Mussoorie Miscellany

So much to write about, but I’ve been so busy with so many things that it’s hard to gather my thoughts into a coherent narrative. So… a few random notes and photos.

Life in Mussoorie is a lot more comfortable (and energy-intensive) than it used to be. Room heaters run on gas cylinders are very common, though apparently every winter there are dire warnings that there will be a shortage of cylinders, and this year it might even be true. Failing those, there are kerosene heaters and bukharis – wood-burning, cast-iron stoves (above).

There are vehicles everywhere now; it’s easy and cheap to get a taxi almost anywhere in town. I’m out and about far more than I ever was before, because I know that, no matter how far I walk out, I don’t have to walk back unless I want to.

Today Ross and I walked down from Sisters’ Bazaar to Landour. Our first stop was the shoemaker where yesterday I had picked up a pair of made-to-order sandals (to wear in warmer climes): Rs. 250, about 5 euros.

Today we ordered copies of Ross’ beloved Fornarina cowboy boots (the green one in the photo below). Hers will be red with black stars, mine black with red stars. Rs. 2500 (50 euros) each. The originals cost 250 euros.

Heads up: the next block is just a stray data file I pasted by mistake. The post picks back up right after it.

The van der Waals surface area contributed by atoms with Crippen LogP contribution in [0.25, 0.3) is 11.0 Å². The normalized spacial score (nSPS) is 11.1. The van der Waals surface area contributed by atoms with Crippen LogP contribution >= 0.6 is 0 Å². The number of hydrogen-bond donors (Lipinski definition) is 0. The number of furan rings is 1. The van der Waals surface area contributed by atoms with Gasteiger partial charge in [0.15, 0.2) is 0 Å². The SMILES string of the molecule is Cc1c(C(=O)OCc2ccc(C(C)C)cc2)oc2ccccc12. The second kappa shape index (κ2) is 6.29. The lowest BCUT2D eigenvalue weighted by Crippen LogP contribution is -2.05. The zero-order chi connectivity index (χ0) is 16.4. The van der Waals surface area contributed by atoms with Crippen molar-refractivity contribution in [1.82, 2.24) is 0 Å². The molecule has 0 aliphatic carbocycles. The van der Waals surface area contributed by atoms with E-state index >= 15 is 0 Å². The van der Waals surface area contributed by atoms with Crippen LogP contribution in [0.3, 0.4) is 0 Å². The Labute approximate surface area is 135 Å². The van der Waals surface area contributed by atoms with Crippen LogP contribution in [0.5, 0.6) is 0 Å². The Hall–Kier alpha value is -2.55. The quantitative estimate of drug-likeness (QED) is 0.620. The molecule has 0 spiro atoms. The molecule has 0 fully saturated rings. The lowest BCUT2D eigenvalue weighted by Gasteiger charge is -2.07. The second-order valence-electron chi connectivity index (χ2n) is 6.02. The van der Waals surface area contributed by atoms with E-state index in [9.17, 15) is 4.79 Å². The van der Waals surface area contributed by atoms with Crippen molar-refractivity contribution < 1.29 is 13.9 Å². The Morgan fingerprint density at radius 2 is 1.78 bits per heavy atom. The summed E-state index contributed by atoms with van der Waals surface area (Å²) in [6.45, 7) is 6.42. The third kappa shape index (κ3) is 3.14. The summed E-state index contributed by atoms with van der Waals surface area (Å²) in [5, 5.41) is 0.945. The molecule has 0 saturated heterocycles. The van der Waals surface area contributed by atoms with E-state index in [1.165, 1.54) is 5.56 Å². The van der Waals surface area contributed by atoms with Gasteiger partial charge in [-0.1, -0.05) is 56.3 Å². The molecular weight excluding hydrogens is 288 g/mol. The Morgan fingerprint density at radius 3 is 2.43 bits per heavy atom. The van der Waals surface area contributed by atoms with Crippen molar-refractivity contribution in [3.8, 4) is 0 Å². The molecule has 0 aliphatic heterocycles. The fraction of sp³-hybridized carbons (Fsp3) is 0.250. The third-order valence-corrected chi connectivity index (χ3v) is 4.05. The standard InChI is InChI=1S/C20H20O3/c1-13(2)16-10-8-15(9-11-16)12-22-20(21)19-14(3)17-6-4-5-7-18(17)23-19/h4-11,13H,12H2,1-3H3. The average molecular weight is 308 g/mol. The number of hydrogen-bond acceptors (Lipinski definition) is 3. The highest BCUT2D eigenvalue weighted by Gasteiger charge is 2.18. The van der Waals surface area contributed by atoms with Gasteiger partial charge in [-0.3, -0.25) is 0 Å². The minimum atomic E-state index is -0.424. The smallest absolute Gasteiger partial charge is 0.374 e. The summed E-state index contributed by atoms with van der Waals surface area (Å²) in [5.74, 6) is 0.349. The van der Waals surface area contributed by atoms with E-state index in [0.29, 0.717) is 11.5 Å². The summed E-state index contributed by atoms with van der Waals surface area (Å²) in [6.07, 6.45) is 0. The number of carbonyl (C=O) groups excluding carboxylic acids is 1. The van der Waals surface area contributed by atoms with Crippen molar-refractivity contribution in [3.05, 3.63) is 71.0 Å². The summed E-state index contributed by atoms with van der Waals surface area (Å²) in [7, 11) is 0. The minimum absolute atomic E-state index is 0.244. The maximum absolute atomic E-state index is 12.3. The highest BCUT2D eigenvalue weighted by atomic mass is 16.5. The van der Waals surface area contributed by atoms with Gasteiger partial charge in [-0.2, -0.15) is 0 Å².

handmade cowboy boots

Next stop was Inam the tailor, where I dropped off a length of hand-embroidered Kashmiri wool to be made into a salwar-kameez outfit. These are so beautiful and practical in winter (at least in places that don’t have much heating) – and will definitely turn heads in Lecco!

Then we stopped at the dosa shop – the same old one that was so popular in my student days. Ross wasn’t sure she liked dosa (a thin, griddle-fried bread made from rice flour), but soon decided that she did. This was my masala dosawith wonderful tomato and coconut chutneys, and a side of sambar:

<dosa

Mussoorie is still full of unintentionally funny signs:

funny Indian sign

I had to think about “attechies”.

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